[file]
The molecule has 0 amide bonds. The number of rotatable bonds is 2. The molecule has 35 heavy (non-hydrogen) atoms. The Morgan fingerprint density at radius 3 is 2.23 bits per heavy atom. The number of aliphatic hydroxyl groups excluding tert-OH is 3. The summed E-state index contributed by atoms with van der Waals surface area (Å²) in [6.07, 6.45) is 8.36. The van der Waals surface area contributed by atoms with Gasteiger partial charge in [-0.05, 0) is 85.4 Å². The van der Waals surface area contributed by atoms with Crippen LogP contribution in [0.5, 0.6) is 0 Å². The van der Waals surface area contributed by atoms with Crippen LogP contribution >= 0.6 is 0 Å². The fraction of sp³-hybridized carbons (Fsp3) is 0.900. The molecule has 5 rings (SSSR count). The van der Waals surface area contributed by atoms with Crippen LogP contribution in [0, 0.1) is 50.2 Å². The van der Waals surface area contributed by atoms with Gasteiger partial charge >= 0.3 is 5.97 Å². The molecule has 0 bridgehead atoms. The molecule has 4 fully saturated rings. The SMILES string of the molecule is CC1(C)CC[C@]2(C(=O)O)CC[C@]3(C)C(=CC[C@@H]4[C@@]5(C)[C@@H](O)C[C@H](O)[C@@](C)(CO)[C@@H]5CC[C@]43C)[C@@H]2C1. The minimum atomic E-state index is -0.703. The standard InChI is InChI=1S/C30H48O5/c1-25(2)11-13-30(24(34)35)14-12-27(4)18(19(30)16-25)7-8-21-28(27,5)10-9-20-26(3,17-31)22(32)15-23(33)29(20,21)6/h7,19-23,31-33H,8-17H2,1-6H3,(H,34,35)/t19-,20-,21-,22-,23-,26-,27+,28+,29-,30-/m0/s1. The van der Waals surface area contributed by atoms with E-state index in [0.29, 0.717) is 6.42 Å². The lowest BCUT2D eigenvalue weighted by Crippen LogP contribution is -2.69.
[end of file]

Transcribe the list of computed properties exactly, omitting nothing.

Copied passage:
The molecule has 0 amide bonds. The number of rotatable bonds is 2. The molecule has 35 heavy (non-hydrogen) atoms. The Morgan fingerprint density at radius 3 is 2.23 bits per heavy atom. The number of aliphatic hydroxyl groups excluding tert-OH is 3. The summed E-state index contributed by atoms with van der Waals surface area (Å²) in [6.07, 6.45) is 8.36. The van der Waals surface area contributed by atoms with Gasteiger partial charge in [-0.05, 0) is 85.4 Å². The van der Waals surface area contributed by atoms with Crippen LogP contribution in [0.5, 0.6) is 0 Å². The van der Waals surface area contributed by atoms with Crippen LogP contribution >= 0.6 is 0 Å². The fraction of sp³-hybridized carbons (Fsp3) is 0.900. The molecule has 5 rings (SSSR count). The van der Waals surface area contributed by atoms with Crippen LogP contribution in [0, 0.1) is 50.2 Å². The van der Waals surface area contributed by atoms with Gasteiger partial charge >= 0.3 is 5.97 Å². The molecule has 0 bridgehead atoms. The molecule has 4 fully saturated rings. The SMILES string of the molecule is CC1(C)CC[C@]2(C(=O)O)CC[C@]3(C)C(=CC[C@@H]4[C@@]5(C)[C@@H](O)C[C@H](O)[C@@](C)(CO)[C@@H]5CC[C@]43C)[C@@H]2C1. The minimum atomic E-state index is -0.703. The standard InChI is InChI=1S/C30H48O5/c1-25(2)11-13-30(24(34)35)14-12-27(4)18(19(30)16-25)7-8-21-28(27,5)10-9-20-26(3,17-31)22(32)15-23(33)29(20,21)6/h7,19-23,31-33H,8-17H2,1-6H3,(H,34,35)/t19-,20-,21-,22-,23-,26-,27+,28+,29-,30-/m0/s1. The van der Waals surface area contributed by atoms with E-state index in [0.29, 0.717) is 6.42 Å². The lowest BCUT2D eigenvalue weighted by Crippen LogP contribution is -2.69.